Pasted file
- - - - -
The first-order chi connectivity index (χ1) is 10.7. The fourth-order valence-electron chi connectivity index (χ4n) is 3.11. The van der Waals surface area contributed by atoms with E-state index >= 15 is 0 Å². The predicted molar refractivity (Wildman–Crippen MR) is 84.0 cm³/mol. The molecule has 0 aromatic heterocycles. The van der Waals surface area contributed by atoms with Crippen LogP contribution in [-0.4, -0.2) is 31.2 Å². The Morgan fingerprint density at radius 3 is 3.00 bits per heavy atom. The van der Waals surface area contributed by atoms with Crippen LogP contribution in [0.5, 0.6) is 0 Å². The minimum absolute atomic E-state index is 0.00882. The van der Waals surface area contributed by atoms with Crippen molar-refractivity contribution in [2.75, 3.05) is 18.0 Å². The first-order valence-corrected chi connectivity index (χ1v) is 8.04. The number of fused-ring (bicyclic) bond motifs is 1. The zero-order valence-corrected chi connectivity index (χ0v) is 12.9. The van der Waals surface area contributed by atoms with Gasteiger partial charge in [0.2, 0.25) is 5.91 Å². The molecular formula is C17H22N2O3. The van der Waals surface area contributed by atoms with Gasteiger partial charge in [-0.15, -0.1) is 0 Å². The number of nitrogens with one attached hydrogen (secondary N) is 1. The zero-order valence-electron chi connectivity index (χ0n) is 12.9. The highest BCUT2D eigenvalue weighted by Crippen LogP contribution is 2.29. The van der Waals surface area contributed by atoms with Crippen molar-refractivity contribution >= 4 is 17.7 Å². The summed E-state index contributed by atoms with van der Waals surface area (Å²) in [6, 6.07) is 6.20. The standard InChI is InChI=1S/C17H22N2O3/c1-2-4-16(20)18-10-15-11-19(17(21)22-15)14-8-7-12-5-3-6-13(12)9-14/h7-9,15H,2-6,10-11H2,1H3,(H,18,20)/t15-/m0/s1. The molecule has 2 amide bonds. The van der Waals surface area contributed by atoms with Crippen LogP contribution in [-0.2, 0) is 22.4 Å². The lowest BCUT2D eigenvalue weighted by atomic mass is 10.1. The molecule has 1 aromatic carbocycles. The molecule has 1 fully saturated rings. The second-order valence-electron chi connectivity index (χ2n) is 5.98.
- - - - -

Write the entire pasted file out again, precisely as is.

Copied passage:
The first-order chi connectivity index (χ1) is 10.7. The fourth-order valence-electron chi connectivity index (χ4n) is 3.11. The van der Waals surface area contributed by atoms with E-state index >= 15 is 0 Å². The predicted molar refractivity (Wildman–Crippen MR) is 84.0 cm³/mol. The molecule has 0 aromatic heterocycles. The van der Waals surface area contributed by atoms with Crippen LogP contribution in [-0.4, -0.2) is 31.2 Å². The Morgan fingerprint density at radius 3 is 3.00 bits per heavy atom. The van der Waals surface area contributed by atoms with Crippen LogP contribution in [0.5, 0.6) is 0 Å². The minimum absolute atomic E-state index is 0.00882. The van der Waals surface area contributed by atoms with Crippen molar-refractivity contribution in [2.75, 3.05) is 18.0 Å². The first-order valence-corrected chi connectivity index (χ1v) is 8.04. The number of fused-ring (bicyclic) bond motifs is 1. The zero-order valence-corrected chi connectivity index (χ0v) is 12.9. The van der Waals surface area contributed by atoms with Gasteiger partial charge in [0.2, 0.25) is 5.91 Å². The molecular formula is C17H22N2O3. The van der Waals surface area contributed by atoms with Gasteiger partial charge in [-0.15, -0.1) is 0 Å². The number of nitrogens with one attached hydrogen (secondary N) is 1. The zero-order valence-electron chi connectivity index (χ0n) is 12.9. The highest BCUT2D eigenvalue weighted by Crippen LogP contribution is 2.29. The van der Waals surface area contributed by atoms with Crippen molar-refractivity contribution >= 4 is 17.7 Å². The summed E-state index contributed by atoms with van der Waals surface area (Å²) in [6, 6.07) is 6.20. The standard InChI is InChI=1S/C17H22N2O3/c1-2-4-16(20)18-10-15-11-19(17(21)22-15)14-8-7-12-5-3-6-13(12)9-14/h7-9,15H,2-6,10-11H2,1H3,(H,18,20)/t15-/m0/s1. The molecule has 2 amide bonds. The van der Waals surface area contributed by atoms with Crippen LogP contribution in [-0.2, 0) is 22.4 Å². The lowest BCUT2D eigenvalue weighted by atomic mass is 10.1. The molecule has 1 aromatic carbocycles. The molecule has 1 fully saturated rings. The second-order valence-electron chi connectivity index (χ2n) is 5.98.